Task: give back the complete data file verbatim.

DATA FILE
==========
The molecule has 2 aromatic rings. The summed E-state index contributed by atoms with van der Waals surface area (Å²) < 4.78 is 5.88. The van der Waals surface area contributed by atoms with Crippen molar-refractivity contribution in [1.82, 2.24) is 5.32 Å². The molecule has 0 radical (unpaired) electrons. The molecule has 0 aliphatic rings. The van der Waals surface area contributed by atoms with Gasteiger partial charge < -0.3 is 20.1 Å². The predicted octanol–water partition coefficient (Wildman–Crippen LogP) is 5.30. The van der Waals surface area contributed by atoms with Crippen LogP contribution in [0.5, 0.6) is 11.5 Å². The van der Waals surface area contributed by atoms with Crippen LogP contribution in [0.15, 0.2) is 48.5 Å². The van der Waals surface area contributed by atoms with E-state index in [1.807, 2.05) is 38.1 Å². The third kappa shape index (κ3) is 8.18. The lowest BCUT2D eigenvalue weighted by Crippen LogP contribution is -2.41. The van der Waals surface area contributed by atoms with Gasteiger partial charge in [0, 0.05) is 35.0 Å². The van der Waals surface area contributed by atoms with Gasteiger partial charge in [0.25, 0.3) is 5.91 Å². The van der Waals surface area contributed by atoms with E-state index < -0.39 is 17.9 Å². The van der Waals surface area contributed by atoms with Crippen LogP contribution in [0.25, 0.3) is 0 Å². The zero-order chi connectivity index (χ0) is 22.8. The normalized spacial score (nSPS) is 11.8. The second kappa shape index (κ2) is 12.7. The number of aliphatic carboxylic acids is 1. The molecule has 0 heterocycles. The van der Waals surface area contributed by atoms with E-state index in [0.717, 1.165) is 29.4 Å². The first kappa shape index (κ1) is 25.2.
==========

The molecule has 2 aromatic rings. The summed E-state index contributed by atoms with van der Waals surface area (Å²) < 4.78 is 5.88. The van der Waals surface area contributed by atoms with Crippen molar-refractivity contribution in [1.82, 2.24) is 5.32 Å². The molecule has 0 radical (unpaired) electrons. The molecule has 0 aliphatic rings. The van der Waals surface area contributed by atoms with Gasteiger partial charge < -0.3 is 20.1 Å². The predicted octanol–water partition coefficient (Wildman–Crippen LogP) is 5.30. The van der Waals surface area contributed by atoms with Crippen LogP contribution in [0.5, 0.6) is 11.5 Å². The van der Waals surface area contributed by atoms with Crippen LogP contribution in [0.15, 0.2) is 48.5 Å². The van der Waals surface area contributed by atoms with E-state index in [1.807, 2.05) is 38.1 Å². The third kappa shape index (κ3) is 8.18. The lowest BCUT2D eigenvalue weighted by Crippen LogP contribution is -2.41. The van der Waals surface area contributed by atoms with Gasteiger partial charge in [0, 0.05) is 35.0 Å². The van der Waals surface area contributed by atoms with Gasteiger partial charge in [0.25, 0.3) is 5.91 Å². The van der Waals surface area contributed by atoms with E-state index < -0.39 is 17.9 Å². The van der Waals surface area contributed by atoms with Crippen LogP contribution in [0.25, 0.3) is 0 Å². The zero-order chi connectivity index (χ0) is 22.8. The normalized spacial score (nSPS) is 11.8. The second kappa shape index (κ2) is 12.7. The number of aliphatic carboxylic acids is 1. The molecule has 0 heterocycles. The van der Waals surface area contributed by atoms with E-state index in [0.717, 1.165) is 29.4 Å². The first kappa shape index (κ1) is 25.2.